Compare Wollstonecraft's time with our time with respect to gender equality.

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As an old television commercial once exclaimed, women have come "a long way, baby" in terms of gender equality since Mary Wollstonecraft's day. In fact, the way women lived then in eighteenth century England would be virtually inconceivable to women today.

As pointed out in A Vindication of the Rights of Women, women lacked any equality with men. They were denied educational opportunities and raised to be "husband-hunters." They had no rights once they were married. Under British law at that time, when two people wed, they became "one flesh" or one person, and that person was legally determined to be the male. Men had control of the money, the opportunity to work and earn income, the children, and monopolized all the decision-making power in the relationship.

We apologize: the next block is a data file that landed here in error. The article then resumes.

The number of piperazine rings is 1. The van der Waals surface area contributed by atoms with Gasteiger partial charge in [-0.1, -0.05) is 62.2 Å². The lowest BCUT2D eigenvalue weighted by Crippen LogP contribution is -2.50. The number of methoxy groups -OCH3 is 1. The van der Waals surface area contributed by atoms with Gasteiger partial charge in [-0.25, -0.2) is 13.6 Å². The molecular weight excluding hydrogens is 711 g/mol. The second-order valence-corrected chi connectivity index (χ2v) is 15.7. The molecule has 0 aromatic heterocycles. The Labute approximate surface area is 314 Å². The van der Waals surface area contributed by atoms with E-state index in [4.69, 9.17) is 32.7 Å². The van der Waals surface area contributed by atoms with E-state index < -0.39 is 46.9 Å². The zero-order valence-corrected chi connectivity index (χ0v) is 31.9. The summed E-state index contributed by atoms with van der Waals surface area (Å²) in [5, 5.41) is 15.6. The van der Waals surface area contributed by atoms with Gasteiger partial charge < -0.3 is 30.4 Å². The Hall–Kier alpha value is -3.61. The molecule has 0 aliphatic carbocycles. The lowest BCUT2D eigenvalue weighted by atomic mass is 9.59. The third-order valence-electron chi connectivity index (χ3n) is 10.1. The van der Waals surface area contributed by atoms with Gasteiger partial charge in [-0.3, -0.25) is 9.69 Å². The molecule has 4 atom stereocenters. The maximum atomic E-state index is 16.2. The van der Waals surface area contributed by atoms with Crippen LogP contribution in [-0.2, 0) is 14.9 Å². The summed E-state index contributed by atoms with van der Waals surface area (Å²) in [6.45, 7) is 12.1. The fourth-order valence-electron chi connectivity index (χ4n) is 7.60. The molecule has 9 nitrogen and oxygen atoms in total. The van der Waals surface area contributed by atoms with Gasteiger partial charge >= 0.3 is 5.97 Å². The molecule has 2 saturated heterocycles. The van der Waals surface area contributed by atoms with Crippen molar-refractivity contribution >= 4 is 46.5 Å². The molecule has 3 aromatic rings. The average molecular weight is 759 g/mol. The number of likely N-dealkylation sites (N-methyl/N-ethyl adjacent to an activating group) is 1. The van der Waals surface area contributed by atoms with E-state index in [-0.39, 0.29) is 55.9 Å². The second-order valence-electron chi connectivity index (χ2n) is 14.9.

Although considered radical at the time, A Vindication seems tame today. Wollstonecraft is not arguing that women should earn money outside the home or have the right to vote. She simply argues that women should be afforded a decent education and be raised in a more sober and less silly way so that they can be better helpmates to their husbands and parents to their children. She argues that women have equal mental capacity to men and are only held down because of lack of educational opportunities.

Today, of course, except in rare circles, it is accepted that women are equally as intelligent as men. The law now largely protects women as equals to men, and women working outside the home and earning their own money is socially accepted, as is the right of a woman to vote, get educated, and leave an abusive marriage.

As for points of comparison, women are still the second-class sex in our society and still struggling to achieve pay equity and freedom from sexual harassment in the workplace. Women are still judged primarily in terms of their bodies and sexuality—what they look like—rather than the quality of their characters or minds. Women are still conditioned to do things that Wollstonecraft would no doubt consider counterproductive, such as go to work in four-inch heels rather than in comfortable shoes or to be sex objects rather than helpmates to men.

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